When they first arrested him in North Carolina in 2006, they let him go and asked him to come back for a hearing in Georgia.
Instead, he ended up in Wisconsin.
Now he could face years in prison.
But this story does not start in North Carolina or Wisconsin. It starts in Arizona — on the border.
It should end with the federal government — which failed to prevent this man from illegally entering and re-entering our country — securing our southern border.
Thirteen years ago, law enforcement in Charlotte pulled over a car that had "illegal window tinting." The driver, Jose Facio-Santos, did not have a license.
Twelve years later, a special agent for U.S. Immigration and Customs Enforcement submitted an affidavit to the U.S. District Court for the Eastern District of Wisconsin in support of a federal criminal complaint against Facio-Santos. It summarized what happened those many years ago in North Carolina.
"During the booking process, Facio-Santos admitted to being a citizen of Mexico and stated that he had entered the United States illegally in 2004 near Nogales, Arizona and had been residing in Charlotte, North Carolina since his illegal entry," said the affidavit.
"Facio-Santos was released from custody and scheduled for an immigration hearing," it said.
"On May 23, 2007, Facio-Santos failed to attend the Immigration Court hearing," it said.
Where did he go? The government did not know.
But Facio-Santos was apparently not a perfect driver.
"On February 20, 2010, Facio-Santos was encountered and arrested by the Milwaukee Police Department during a traffic stop," said the affidavit.
When Milwaukee law enforcement discovered he was "an ICE Fugitive," it transferred him to ICE custody.
At this time, Facio-Santos revealed some biographical information.
"During the booking process and as contained in the A-file, Facio-Santos stated that he was a member of the Sureno 13 and Tres Locos 13 gangs in Mexico," said the ICE affidavit.
While he was detained in Wisconsin nine years ago, the government "captured" recordings of a series of calls he made.
In these calls, Facio-Santos indicated that although "he anticipated being sent back to Mexico" he did not intend to stay there long.
"Facio-Santos stated he would take time to visit family and would return to the United States in 1 year or 1 1/2 years," said the affidavit, describing one call.
In another call, Facio-Santos said "he only needed clothes for two weeks since he was going to visit his mother and then return from Mexico."
In yet another call, he expressed a preference for the location of his deportation. "Facio-Santos," said the affidavit, "said that he wanted to be sent back to the border, so it would be easier to come back."
That is exactly where the government sent him.
"On March 12, 2010, Facio-Santos was flown by ICE to Texas," said the affidavit. "Facio-Santos was removed from the United States at the Port of Hidalgo."
That sits on the Rio Grande across from Reynosa.
Last month, Facio-Santos completed a plea agreement with Matthew Krueger, the U.S. attorney for the Eastern District of Wisconsin.
This agreement included an "Attachment A" that described some of Facio-Santos' activities when he once again returned to the United States.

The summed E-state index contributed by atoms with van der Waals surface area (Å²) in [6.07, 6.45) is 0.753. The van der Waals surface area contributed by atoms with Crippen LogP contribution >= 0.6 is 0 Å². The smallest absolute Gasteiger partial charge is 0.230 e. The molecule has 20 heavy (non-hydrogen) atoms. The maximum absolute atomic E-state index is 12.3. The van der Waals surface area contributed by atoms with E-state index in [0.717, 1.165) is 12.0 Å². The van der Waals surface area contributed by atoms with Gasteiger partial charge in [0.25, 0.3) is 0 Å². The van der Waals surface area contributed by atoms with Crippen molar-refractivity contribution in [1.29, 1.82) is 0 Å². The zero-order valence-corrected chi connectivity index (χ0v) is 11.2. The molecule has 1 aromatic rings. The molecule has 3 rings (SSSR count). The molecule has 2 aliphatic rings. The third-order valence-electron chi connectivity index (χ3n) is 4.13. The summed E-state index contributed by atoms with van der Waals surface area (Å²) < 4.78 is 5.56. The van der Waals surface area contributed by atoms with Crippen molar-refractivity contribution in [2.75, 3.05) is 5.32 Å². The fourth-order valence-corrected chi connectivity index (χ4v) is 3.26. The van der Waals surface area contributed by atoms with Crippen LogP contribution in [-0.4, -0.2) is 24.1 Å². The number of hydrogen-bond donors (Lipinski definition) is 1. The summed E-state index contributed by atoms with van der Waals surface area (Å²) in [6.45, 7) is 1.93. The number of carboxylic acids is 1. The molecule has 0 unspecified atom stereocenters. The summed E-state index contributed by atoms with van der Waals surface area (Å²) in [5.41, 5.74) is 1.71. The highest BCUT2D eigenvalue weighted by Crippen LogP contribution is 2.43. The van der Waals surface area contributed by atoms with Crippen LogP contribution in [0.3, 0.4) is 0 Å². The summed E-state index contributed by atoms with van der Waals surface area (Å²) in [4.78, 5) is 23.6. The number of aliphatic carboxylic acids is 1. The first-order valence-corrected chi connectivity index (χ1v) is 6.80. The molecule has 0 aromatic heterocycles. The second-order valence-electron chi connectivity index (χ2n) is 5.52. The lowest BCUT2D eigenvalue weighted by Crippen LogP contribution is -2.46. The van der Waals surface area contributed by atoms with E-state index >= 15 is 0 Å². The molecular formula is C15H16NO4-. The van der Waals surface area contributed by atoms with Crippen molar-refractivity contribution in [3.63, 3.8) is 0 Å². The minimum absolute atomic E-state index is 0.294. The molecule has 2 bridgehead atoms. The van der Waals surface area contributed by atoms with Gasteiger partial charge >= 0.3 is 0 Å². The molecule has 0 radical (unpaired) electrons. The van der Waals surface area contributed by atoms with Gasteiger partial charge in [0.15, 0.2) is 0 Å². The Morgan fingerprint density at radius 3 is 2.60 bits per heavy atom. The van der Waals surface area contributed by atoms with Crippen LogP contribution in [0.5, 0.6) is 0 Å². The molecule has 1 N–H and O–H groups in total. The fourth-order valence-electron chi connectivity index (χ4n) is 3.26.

"The parties acknowledge and understand that if this case were to proceed to trial, the government would be able to prove the facts in Attachment A beyond a reasonable doubt," said the plea agreement Facio-Santos signed. "The defendant admits these facts are true and correct and establish his guilt beyond a reasonable doubt."
Attachment A indicated that by 2014, Facio-Santos was back in Milwaukee — selling drugs to a government "confidential source."
"Beginning on September 17, 2014, and continuing through December 14, 2016, a confidential source (CS), acting under the direction and control of law enforcement, purchased approximately 166 grams of cocaine and 138 grams of heroin from Facio-Santos," said Attachment A.
Facio-Santos also sold two semi-automatic AK-47 rifles to a confidential source.
Then there was what Attachment A called "his brothel."
"Facio-Santos participated in a recorded conversation with the CS regarding his brothel," said Attachment A. "In that conversation, he explained how he obtained the women, how long they stayed, how much he charged, the approximate number of sex acts performed per week, and general acts the women did."
"In a Mirandized interview, Facio-Santos admitted to selling cocaine, heroin, marijuana, and prostituting women," said this attachment to his plea agreement. "Facio-Santos also admitted to bringing women each week from out-of-state to be prostituted by him. In all, it was estimated that Facio-Santos brought over 250 women to the Milwaukee Brothel to be prostituted over the last five years."
Last Friday, U.S. attorney Krueger announced that Facio-Santos had pleaded guilty to three felony charges. These included "one count of distribution of heroin," "one count of possession of a firearm by an illegal alien" and "one count of transporting and aiding and abetting the transportation of an individual in interstate commerce with the purpose being for the individual to engage in prostitution."
When Facio-Santos was arrested for that second time nine years ago, he expressed confidence that he would be able to illegally return to the United States if deported.
He was right — which demonstrates, again, how wrong the political establishment in Washington has been in refusing to secure our border.
Terence P. Jeffrey is the editor in chief of CNSNews.com.